Fanny Sanín, Oil No. 4, 1968. Oil on canvas, 157 x 150 cm. Courtesy of Elisa Yu Collection. © Fanny Sanín.
There are far too many new and fascinating artists to mention here, but there are some who cannot go unnamed in the present context. The Colombian Fanny Sanin (b1938), who studied art in Bogotá before undertaking graduate studies in the US and Mexico, began her experiments with gestural abstraction during a two-year period in London in the 1960s. The delicate paintings of the Italian Bice Lazzari (1900-81) explore a range of materials from pencil and watercolour, to tempera, glue, oil and sand. The Hungarian Judit Reigl (1923-2020) studied at the Hungarian University of Fine Arts in Budapest, later studying in Rome and moving to Paris where she encountered the ideas of André Breton (1896-1966) before developing a process of gestural abstraction. From the mid-1950s, the Scottish painter Margaret Mellis (1914-2009) used pure gestural colour in works such as the wonderfully evocative Plant (Black, Umber, Orange) (1960) included here. The Ukrainian Janet Sobel (1893-1968) dripped enamel paint directly on to the canvas using a glass pipette. Her paintings were seen in the 1940s by Pollock and the critic Clement Greenberg, who only acknowledged her influence much later. The Venezuelan Mercedes Pardo (1921-2005) produced vibrant explorations of colour. Toko Shinoda (1913-2021) spent two years in New York in the 1950s and in her prints and lithographs fused and expressionist approach with calligraphic skills. In five works from the 70s, Shinoda uses sumi ink on traditional Chinese and Japanese papers with the energy of gestural abstraction. The psychological paintings of the Danish artist Else Fischer-Hansen (1905-96) are a joy.
There are artists old and new to surprise everyone in this show. From the reconsideration of British artists such as Elsa Vaudrey (1905-90), Lilian Holt (1898-1983) and Gillian Ayres (1930-2018), to the lesser-known abstract expressionist women of Korea and Mozambique, Israel and Iran, this is an exhibition that sends you home with more questions than answers and with the enthusiasm to discover more. What more could you ask?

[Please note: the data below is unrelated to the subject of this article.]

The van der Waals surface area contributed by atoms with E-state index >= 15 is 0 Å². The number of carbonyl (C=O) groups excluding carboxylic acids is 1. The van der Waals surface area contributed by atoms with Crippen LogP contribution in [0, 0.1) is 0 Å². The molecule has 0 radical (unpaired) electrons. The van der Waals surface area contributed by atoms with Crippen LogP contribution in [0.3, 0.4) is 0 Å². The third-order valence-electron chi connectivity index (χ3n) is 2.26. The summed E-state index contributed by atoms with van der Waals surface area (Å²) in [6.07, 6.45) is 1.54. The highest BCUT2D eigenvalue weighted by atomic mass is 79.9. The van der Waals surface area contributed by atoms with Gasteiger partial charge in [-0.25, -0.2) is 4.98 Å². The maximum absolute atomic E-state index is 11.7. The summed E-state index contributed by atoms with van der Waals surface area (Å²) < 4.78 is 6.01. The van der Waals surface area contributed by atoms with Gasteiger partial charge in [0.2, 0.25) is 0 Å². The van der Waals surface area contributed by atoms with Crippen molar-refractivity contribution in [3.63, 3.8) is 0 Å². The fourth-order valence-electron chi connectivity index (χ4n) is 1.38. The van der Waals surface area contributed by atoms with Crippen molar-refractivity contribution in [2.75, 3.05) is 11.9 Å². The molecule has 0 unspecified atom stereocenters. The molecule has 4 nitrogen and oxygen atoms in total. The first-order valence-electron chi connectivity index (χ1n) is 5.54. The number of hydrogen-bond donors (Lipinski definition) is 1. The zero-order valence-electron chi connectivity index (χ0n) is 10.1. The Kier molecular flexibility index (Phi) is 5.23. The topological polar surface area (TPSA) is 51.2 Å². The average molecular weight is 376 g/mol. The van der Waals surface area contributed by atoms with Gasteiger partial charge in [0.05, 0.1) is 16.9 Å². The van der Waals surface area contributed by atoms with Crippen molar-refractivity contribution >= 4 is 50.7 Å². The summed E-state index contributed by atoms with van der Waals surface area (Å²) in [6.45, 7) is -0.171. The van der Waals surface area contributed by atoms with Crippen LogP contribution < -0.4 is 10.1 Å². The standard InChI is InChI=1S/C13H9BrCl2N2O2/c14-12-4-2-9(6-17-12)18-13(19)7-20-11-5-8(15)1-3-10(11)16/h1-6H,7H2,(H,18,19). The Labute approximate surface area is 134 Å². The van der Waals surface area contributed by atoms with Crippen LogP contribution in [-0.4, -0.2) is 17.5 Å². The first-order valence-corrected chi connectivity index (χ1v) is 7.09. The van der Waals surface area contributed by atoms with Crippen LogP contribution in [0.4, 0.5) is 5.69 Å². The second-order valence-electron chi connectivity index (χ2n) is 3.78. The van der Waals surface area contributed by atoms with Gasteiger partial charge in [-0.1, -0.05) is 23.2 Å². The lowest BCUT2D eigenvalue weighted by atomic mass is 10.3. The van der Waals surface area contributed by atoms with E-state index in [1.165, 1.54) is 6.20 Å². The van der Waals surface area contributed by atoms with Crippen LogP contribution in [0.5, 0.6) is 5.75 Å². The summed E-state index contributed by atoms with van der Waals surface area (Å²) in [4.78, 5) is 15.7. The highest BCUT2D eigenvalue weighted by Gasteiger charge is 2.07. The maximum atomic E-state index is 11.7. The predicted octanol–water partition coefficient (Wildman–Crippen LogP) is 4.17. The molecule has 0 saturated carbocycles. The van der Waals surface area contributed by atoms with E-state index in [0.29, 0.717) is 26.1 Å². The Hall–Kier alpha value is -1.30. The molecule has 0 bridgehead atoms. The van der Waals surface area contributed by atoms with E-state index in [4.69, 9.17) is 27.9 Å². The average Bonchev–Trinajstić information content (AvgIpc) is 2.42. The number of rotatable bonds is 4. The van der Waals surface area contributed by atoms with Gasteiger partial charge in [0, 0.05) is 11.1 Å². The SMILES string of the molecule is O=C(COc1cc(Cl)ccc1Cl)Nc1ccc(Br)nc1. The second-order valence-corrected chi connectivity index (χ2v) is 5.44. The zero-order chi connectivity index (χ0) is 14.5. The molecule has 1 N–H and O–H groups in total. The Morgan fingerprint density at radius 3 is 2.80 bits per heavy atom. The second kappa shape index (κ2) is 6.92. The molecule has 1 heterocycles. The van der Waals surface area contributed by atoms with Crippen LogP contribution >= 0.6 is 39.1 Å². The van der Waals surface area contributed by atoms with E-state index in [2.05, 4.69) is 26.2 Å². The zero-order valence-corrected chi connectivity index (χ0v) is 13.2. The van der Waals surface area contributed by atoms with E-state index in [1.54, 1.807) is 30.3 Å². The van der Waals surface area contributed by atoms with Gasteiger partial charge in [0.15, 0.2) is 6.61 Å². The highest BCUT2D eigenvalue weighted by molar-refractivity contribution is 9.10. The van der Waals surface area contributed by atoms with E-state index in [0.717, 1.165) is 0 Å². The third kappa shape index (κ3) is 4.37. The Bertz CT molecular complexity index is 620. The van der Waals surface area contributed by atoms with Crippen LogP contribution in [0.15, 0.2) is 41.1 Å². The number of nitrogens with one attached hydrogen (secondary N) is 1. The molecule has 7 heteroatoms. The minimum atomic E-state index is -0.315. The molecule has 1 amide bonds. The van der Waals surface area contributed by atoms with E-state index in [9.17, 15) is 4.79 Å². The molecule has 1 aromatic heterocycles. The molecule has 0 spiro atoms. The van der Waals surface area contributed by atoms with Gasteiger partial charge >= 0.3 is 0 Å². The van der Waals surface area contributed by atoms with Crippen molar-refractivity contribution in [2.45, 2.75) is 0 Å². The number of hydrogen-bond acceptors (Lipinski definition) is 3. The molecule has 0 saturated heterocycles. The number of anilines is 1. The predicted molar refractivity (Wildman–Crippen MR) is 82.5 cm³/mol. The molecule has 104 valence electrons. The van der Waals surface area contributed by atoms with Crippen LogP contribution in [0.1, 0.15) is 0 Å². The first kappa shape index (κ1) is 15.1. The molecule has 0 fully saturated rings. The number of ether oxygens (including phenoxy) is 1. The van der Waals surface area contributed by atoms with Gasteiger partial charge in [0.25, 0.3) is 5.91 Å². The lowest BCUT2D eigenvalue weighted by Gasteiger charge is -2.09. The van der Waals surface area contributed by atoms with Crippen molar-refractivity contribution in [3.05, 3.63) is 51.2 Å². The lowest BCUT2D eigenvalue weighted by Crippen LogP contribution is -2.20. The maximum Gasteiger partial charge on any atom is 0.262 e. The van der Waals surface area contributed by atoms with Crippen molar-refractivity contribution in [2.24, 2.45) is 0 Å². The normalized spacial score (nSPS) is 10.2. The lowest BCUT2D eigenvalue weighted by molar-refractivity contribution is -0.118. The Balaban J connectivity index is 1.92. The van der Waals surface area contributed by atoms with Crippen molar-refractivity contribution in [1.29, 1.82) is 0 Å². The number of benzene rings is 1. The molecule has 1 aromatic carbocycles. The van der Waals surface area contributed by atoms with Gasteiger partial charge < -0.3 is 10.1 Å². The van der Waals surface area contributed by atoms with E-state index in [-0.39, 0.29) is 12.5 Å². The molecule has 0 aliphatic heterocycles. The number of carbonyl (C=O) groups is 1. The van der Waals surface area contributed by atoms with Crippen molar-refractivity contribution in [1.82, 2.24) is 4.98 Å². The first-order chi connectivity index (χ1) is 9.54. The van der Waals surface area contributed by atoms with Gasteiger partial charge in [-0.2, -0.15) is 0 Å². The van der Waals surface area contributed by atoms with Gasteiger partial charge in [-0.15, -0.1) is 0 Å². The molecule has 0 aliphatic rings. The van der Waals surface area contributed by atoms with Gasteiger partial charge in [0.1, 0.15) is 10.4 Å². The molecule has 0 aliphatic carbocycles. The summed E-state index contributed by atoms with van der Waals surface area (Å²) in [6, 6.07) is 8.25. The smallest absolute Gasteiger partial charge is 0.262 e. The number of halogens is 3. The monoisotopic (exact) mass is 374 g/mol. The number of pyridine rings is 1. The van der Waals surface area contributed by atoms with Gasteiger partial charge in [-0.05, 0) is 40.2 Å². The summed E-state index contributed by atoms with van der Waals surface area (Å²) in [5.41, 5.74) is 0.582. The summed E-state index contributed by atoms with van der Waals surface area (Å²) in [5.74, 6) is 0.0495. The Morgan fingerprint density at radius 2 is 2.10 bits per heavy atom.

Jon Schueler: A Painter of Our Time
John Bellany's (b.1942) paintings are among the most confrontational humanistic paintings produced in Britain in recent history. Layered with references to the Expressionistic tradition in art (Bosch, Breughel, Beckmann) and his own dramatic life, recent death and incredible survival, they are allegories of mortality that have no rival today. The drama of his own life is given artistic credence by his masterly use of references to artists from the past, as well as to the life of Scottish fishing communities like that of Port Seton, near Edinburgh, and Eyemouth, on the North Sea, where he grew up.
No single model of self-portraiture can stand for the experiences of women generally, or fully express the rich interplay that exists between the examination of the reflected image and the exploration of the social dimensions of lived experience
Brice Marden: A Retrospective of Paintings and Drawings
The work of American painter Brice Marden is currently showing in a major retrospective at the Museum of Modern Art (MoMA) in New York. This is timely, and the 56 paintings and over 50 drawings should bring the work of this outstanding painter permanently to the fore.
Kandinsky: The Path to Abstraction
For decades, art history taught us that Kandinsky was the greatest pioneer of abstract art, the artist who removed the subject matter from painting. The great ideological debate between abstraction and figuration has given way to a more considered view of the dialogue between the two, yet many misguided views and myths remain.